Questions by Committee Experts
RENATE WINTER, Committee Co-Rapporteur for Singapore, asked the delegation to explain the barriers to accessing pre-school and early education for certain groups of parents, such as incarcerated parents for example. What was the State doing to enable children of incarcerated parents to have sufficient contact and to successfully maintain family links? The Co-Rapporteur was puzzled by the concepts of “caregiver fatigue and parental stress” which Singapore uses and which seemingly referred to families which had a problem with their child and thought it could not cope. Although there were a number of programmes to support such families, it seemed that those families had “an easy way out” as they could address the court to “get rid of their child”. Ms. Winter further raised a concern about the practice of placing children in need of care in same institutions with juveniles in conflict with the law, putting them at risk of violence and bullying and thus had a detrimental effect on such children. Singapore was not a signatory to The Hague Adoption Convention, which was a concern since international adoption could be used for trafficking in children.
JOSÉ ANGEL RODRÍGUEZ REYES, Committee Co-Rapporteur for Singapore, remarked that 70 per cent of children with moderate or severe disabilities had problems joining mainstream schools. The delegation was asked about breastfeeding and the access of pregnant women living with HIV/AIDS to anti-retroviral medication. Sexual and reproductive health education was compulsory in schools, which was positive, but the programme was heavily focused on promoting abstinence. Was information available to adolescents about the use of contraceptive and the prevention of sexually transmitted diseases?
FAITH MARSHALL-HARRIS, Committee Co-Rapporteur for Singapore, took note of the statement in the report that resources in Singapore were first allocated to meet the needs of Singaporeans, which would lead to a society of “two Singapores and two classes of children, Singaporeans and others”. Shouldn’t the attention instead be on creating a just society for all? And what about “the child at the door of Singapore”, the migrant children? The academic competition was intense and those who could afford it could take private lessons which put them ahead, while poor families, especially Malay lacked resources which had a direct impact on their social mobility. There was a fear of failure in the society which led to a rise in mental health problems among adolescents and an “ideation of suicide”. There was a growing incidence of child sexual exploitation in tourism, with a sophisticated use of the Internet to reach a greater number of children. Juvenile justice must be brought in line with the Convention on the Rights of the Child, and special attention provided under this system of justice expanded to the 16 to 18 years’ cohort.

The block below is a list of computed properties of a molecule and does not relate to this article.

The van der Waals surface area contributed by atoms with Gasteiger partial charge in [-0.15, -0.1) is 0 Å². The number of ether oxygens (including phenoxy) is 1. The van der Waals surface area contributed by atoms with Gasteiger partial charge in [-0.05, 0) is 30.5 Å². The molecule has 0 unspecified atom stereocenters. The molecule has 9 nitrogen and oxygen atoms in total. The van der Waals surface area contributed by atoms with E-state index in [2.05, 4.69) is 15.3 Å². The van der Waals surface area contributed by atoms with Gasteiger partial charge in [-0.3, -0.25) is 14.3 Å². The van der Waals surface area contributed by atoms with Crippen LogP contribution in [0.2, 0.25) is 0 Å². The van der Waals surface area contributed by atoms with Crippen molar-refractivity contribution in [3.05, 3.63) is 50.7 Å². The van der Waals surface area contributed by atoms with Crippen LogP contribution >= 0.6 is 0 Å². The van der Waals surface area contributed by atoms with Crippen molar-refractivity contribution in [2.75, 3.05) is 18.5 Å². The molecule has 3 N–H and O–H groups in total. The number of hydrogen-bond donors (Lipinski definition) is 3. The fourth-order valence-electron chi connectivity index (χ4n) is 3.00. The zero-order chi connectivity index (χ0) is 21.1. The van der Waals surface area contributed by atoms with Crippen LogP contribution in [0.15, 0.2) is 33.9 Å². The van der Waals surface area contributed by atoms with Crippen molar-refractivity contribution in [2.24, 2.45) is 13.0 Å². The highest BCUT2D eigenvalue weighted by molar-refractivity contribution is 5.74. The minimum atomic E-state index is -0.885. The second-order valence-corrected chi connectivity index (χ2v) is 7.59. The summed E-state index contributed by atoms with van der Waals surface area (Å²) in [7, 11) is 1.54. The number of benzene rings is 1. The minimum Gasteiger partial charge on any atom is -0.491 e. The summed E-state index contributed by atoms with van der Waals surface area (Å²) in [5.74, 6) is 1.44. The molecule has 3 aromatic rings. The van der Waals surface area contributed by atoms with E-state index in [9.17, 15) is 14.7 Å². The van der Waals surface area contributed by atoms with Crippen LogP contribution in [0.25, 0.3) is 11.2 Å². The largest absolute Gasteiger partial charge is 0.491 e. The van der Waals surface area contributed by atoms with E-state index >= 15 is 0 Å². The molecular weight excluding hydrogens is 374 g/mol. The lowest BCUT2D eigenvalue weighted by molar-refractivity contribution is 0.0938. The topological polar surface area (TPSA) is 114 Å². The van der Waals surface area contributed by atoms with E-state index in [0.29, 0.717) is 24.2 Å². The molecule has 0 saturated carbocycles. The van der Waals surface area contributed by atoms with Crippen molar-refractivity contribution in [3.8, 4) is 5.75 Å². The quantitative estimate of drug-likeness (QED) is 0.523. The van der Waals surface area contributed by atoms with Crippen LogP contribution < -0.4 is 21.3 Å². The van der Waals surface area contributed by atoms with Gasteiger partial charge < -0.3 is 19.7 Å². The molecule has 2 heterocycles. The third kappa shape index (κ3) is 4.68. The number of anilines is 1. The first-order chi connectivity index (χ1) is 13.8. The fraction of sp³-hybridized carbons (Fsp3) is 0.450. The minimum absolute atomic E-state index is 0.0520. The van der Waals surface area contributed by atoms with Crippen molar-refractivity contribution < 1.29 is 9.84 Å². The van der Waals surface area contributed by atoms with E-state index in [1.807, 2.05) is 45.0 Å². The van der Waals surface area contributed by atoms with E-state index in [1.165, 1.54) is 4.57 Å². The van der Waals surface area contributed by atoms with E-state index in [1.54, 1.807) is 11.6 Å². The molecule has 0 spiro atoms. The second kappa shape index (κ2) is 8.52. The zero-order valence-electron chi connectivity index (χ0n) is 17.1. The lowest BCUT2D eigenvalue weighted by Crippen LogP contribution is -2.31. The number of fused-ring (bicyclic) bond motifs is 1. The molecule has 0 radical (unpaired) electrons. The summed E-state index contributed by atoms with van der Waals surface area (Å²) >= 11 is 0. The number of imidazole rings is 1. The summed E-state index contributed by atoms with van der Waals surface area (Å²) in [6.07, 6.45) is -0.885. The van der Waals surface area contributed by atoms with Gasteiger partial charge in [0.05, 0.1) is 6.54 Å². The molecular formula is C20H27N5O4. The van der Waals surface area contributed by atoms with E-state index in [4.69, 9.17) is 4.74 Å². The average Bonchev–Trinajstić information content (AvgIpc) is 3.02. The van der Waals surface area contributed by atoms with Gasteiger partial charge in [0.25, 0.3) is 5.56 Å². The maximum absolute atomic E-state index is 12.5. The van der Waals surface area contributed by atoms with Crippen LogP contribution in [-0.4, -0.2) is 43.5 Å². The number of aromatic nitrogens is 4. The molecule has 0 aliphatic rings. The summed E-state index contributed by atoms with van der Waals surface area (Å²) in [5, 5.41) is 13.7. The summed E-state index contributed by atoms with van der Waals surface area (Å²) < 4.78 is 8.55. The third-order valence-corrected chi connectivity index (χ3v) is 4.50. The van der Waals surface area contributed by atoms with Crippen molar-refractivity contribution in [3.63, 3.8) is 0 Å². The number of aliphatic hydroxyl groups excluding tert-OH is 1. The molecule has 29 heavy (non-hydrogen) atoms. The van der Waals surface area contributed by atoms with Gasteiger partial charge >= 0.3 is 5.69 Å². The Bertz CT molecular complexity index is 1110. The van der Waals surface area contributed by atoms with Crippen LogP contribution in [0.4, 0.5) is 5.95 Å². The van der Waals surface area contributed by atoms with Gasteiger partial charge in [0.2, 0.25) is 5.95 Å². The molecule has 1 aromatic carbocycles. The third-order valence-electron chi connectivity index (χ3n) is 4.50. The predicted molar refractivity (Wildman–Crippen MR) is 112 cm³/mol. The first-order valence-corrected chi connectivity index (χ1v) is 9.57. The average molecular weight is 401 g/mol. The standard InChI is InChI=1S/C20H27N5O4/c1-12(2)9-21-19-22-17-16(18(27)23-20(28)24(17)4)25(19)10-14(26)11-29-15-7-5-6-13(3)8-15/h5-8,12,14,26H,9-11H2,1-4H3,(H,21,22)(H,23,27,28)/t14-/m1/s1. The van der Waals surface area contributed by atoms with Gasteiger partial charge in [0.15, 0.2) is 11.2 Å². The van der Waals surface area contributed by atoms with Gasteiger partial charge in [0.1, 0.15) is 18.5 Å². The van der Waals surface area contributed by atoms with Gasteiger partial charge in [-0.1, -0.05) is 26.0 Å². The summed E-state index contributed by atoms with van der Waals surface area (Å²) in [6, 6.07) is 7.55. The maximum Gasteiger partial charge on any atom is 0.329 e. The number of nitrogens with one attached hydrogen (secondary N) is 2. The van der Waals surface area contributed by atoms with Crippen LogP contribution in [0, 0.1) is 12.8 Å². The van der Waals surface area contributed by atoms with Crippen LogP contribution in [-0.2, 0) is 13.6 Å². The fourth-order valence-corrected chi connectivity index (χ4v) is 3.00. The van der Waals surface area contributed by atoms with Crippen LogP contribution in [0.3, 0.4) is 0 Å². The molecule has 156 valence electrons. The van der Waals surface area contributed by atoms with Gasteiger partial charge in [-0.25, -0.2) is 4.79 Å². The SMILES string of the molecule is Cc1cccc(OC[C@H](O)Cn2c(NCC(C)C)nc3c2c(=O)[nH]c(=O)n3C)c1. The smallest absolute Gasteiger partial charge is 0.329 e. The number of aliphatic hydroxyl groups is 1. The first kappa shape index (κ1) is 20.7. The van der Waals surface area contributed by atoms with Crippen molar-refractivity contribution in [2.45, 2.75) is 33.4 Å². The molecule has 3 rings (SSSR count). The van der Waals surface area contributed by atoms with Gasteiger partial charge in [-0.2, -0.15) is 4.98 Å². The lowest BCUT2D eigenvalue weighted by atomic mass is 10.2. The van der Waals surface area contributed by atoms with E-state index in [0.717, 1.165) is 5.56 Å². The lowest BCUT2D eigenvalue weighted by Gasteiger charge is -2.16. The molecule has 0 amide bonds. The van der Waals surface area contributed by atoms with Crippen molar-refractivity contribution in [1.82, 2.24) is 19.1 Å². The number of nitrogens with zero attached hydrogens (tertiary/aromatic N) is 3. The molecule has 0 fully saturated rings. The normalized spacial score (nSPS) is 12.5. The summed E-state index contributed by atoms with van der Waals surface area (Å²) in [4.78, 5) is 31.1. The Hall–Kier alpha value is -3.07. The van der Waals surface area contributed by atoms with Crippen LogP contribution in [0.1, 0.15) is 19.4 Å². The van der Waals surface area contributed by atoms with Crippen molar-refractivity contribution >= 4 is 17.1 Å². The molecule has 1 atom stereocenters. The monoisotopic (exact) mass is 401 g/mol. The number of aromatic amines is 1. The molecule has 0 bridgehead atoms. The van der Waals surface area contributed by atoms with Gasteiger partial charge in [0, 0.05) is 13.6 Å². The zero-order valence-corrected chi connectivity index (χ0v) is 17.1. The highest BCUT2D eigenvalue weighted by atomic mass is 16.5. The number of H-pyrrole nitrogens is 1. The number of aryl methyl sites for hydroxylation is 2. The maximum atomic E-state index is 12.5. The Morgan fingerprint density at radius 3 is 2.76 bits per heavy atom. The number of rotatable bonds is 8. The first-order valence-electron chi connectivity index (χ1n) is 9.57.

Replies by the Delegation
The delegation explained the issue of kindergarten access for families with a long-term illness, incarcerated parents, or parents with disabilities, and said that Singapore would increase the number of schools for such purposes from 24 to 50 by 2023. Subsidies were granted for every child, especially for low-income families, with the provision of US$ 3 for one day of child care and US$ 1 for half a day. Nevertheless, many children were not enrolled in pre-school, which called to attention the need for social service delivery down to the last mile as schemes were not lacking from the Government. The delegate admitted that challenging family circumstances might contribute to children not being enrolled in schools and said that Family Service Centres and other community-based mechanisms would address these concerns. Caregiver stress referred to caregivers to disabled children or even that of the elderly, the delegation explained and said that the issue was not easy to address and that the take-up of support services was not high. This required an investigation into the reasons for which this was the case and steps to encourage caregivers to take up such services would be taken up further.